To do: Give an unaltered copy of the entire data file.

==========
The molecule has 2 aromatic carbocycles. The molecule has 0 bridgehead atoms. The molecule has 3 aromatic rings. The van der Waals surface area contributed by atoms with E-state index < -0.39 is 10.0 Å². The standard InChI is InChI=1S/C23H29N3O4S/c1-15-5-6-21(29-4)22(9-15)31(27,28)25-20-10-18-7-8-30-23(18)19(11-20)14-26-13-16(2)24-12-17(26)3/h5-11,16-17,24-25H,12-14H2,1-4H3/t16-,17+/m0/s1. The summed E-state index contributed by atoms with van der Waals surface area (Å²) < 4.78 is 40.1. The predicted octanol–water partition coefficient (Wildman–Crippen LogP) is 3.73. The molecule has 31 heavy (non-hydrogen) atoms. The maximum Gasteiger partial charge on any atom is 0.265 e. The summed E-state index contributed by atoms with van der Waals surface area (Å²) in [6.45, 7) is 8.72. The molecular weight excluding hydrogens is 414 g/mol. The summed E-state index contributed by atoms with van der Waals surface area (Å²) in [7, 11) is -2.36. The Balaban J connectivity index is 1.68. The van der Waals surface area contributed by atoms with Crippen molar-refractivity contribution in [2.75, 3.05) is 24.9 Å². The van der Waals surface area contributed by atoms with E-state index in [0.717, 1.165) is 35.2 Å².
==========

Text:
The molecule has 2 aromatic carbocycles. The molecule has 0 bridgehead atoms. The molecule has 3 aromatic rings. The van der Waals surface area contributed by atoms with E-state index < -0.39 is 10.0 Å². The standard InChI is InChI=1S/C23H29N3O4S/c1-15-5-6-21(29-4)22(9-15)31(27,28)25-20-10-18-7-8-30-23(18)19(11-20)14-26-13-16(2)24-12-17(26)3/h5-11,16-17,24-25H,12-14H2,1-4H3/t16-,17+/m0/s1. The summed E-state index contributed by atoms with van der Waals surface area (Å²) < 4.78 is 40.1. The predicted octanol–water partition coefficient (Wildman–Crippen LogP) is 3.73. The molecule has 31 heavy (non-hydrogen) atoms. The maximum Gasteiger partial charge on any atom is 0.265 e. The summed E-state index contributed by atoms with van der Waals surface area (Å²) in [6.45, 7) is 8.72. The molecular weight excluding hydrogens is 414 g/mol. The summed E-state index contributed by atoms with van der Waals surface area (Å²) in [7, 11) is -2.36. The Balaban J connectivity index is 1.68. The van der Waals surface area contributed by atoms with Crippen molar-refractivity contribution in [2.75, 3.05) is 24.9 Å². The van der Waals surface area contributed by atoms with E-state index in [0.717, 1.165) is 35.2 Å².